It’s a Great Time to be Gluten-free….. Or is it?
Shoppers and Trends
September 24, 2013
Guest Columnist, Yvonne Gifford, CEO, Glutenfreeda Foods, Inc.
It is a great time to be gluten-free! That seems to be the mantra of the day as living a gluten-free lifestyle becomes easier and literally more palatable each day. Once purely a diet remedy for people with Celiac disease, today a gluten-free diet is being adopted for a variety of reasons by those seeking a healthier lifestyle to those looking for the next weight loss diet. The once “niche market” of people with Celiac disease affecting 1 in 133 people has now exploded into mainstream with numbers estimated at 45 million people now eating gluten-free foods.
The gluten-free wave has captured the attention of an unprecedented number of new entrepreneurs, established food companies (whose mission is not the production of gluten-free food but who’ve identified and badged some of their products “Gluten-free” in hopes of capturing market share) and companies who although not gluten-free in scope, are now purposely producing gluten-free products. This is both a blessing and a potential serious problem for those of us with Celiac disease.
There is no disputing how wonderful it is to be able to enjoy many gluten-free foods that in the not so distant past did not exist in a gluten-free version. But unlike organics or kosher preferences, for many, eating gluten-free is not a choice but rather a mandatory lifestyle. Eating gluten-free means consuming products that are truly gluten-free, that are processed and handled by companies that understand cross-contamination and the importance of thorough and frequent testing both in their facilities and from ingredient suppliers.
Unfortunately, not all manufacturing facilities producing gluten-free products are following strict procedures to ensure that their products are indeed gluten-free. The recent announcement by the FDA of the national adoption of the less than 20ppm standard is a good first step in regulating the space but more needs to be done to ensure that manufacturers labeling their products as gluten-free understand cross-contamination and how to prevent it. The best way is of course, is to manufacture, process or co-pack products in a dedicated gluten-free facility.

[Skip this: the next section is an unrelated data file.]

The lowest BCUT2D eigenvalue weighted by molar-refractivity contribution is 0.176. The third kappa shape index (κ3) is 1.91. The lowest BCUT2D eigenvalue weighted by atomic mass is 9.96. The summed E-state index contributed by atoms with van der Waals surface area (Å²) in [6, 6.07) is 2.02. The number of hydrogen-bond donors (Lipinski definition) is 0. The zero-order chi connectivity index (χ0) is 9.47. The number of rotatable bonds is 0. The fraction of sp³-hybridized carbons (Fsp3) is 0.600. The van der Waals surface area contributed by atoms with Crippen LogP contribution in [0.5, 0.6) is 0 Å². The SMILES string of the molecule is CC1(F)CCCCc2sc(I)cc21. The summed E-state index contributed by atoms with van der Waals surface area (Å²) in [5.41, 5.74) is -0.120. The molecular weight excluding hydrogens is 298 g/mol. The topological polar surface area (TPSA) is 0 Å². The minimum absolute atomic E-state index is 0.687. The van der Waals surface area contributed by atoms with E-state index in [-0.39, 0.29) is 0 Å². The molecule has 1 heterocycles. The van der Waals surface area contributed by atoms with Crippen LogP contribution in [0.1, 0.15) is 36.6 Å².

Many companies now producing “gluten-free” products have purchased a gluten-free certification symbol used on packaging obtained from gluten-free organizations across the country in an effort to assure the public that their products are gluten-free and have been tested to less than 20ppm. The concern is that not all of these certifying groups perform on-going verification past the initial set up transaction. There is no program requirement for testing of ingredient suppliers or any restriction on co-producing gluten and gluten-free products in the same area. The non-affiliated group, The Gluten-free Watchdog, is perhaps the only group performing random 3rd party testing of badged gluten-free products. Over the past few years they have identified several gluten-free products (carrying the gluten-free certification badge) that have tested well above 20ppm. This is a serious concern for people with Celiac disease. As the awareness and popularity of the gluten-free market continues to increase, more and more companies will continue to enter the space for a piece of the gluten-free pie. More companies, more gluten-free products in virtually every category on the surface might sound like a dream come true for people on a gluten-free diet, but unlike organics or even kosher foods, if manufactured or handled without strict procedures in place, the consumption of alleged gluten-free foods that in fact contain higher than acceptable levels of gluten can have dire health affects on some consumers.
In this confusing environment, the safest course of action would seem to be to take a step back and do what we Celiacs do best; read labels and contact manufacturers instead of relying on an organization’s certification badge. Trusting a product manufacturer with one’s health is not something that should be taken lightly, but rather, something that is earned. A dedicated gluten-free facility or area and on-going frequent testing of all incoming ingredients, work-in-progress and finished products is the only way to ensure a product is safely, gluten-free; badge or no badge.
You might say, the market is in danger of becoming a victim of its own success.
Glutenfreeda Foods, Inc. is a unique wheat/gluten-free food manufacturer that produces quick, convenient gluten-free products that taste absolutely authentic.